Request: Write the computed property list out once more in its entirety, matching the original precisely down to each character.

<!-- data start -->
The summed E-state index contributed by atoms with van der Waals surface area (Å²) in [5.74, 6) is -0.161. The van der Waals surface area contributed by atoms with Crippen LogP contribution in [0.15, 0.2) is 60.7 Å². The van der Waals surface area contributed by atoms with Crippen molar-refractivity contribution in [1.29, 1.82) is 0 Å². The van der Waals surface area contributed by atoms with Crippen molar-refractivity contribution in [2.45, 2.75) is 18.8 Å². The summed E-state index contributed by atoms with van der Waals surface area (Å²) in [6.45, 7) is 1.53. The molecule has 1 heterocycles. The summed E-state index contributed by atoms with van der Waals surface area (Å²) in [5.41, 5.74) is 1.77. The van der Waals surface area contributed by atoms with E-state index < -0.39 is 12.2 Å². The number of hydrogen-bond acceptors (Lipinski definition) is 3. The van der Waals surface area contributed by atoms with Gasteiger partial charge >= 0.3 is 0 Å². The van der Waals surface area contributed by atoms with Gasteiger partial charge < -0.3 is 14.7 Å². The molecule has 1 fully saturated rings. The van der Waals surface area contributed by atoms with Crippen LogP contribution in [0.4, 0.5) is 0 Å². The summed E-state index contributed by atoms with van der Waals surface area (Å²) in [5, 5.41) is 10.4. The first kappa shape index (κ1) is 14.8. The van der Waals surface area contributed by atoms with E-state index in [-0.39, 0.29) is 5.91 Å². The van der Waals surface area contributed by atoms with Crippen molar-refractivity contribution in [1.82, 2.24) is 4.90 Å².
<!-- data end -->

The summed E-state index contributed by atoms with van der Waals surface area (Å²) in [5.74, 6) is -0.161. The van der Waals surface area contributed by atoms with Crippen LogP contribution in [0.15, 0.2) is 60.7 Å². The van der Waals surface area contributed by atoms with Crippen molar-refractivity contribution in [1.29, 1.82) is 0 Å². The van der Waals surface area contributed by atoms with Crippen molar-refractivity contribution in [2.45, 2.75) is 18.8 Å². The summed E-state index contributed by atoms with van der Waals surface area (Å²) in [6.45, 7) is 1.53. The molecule has 1 heterocycles. The summed E-state index contributed by atoms with van der Waals surface area (Å²) in [5.41, 5.74) is 1.77. The van der Waals surface area contributed by atoms with E-state index < -0.39 is 12.2 Å². The number of hydrogen-bond acceptors (Lipinski definition) is 3. The van der Waals surface area contributed by atoms with Gasteiger partial charge >= 0.3 is 0 Å². The van der Waals surface area contributed by atoms with Gasteiger partial charge < -0.3 is 14.7 Å². The molecule has 1 fully saturated rings. The van der Waals surface area contributed by atoms with Crippen LogP contribution in [0.4, 0.5) is 0 Å². The summed E-state index contributed by atoms with van der Waals surface area (Å²) in [5, 5.41) is 10.4. The first kappa shape index (κ1) is 14.8. The van der Waals surface area contributed by atoms with E-state index in [-0.39, 0.29) is 5.91 Å². The van der Waals surface area contributed by atoms with Crippen molar-refractivity contribution in [1.82, 2.24) is 4.90 Å².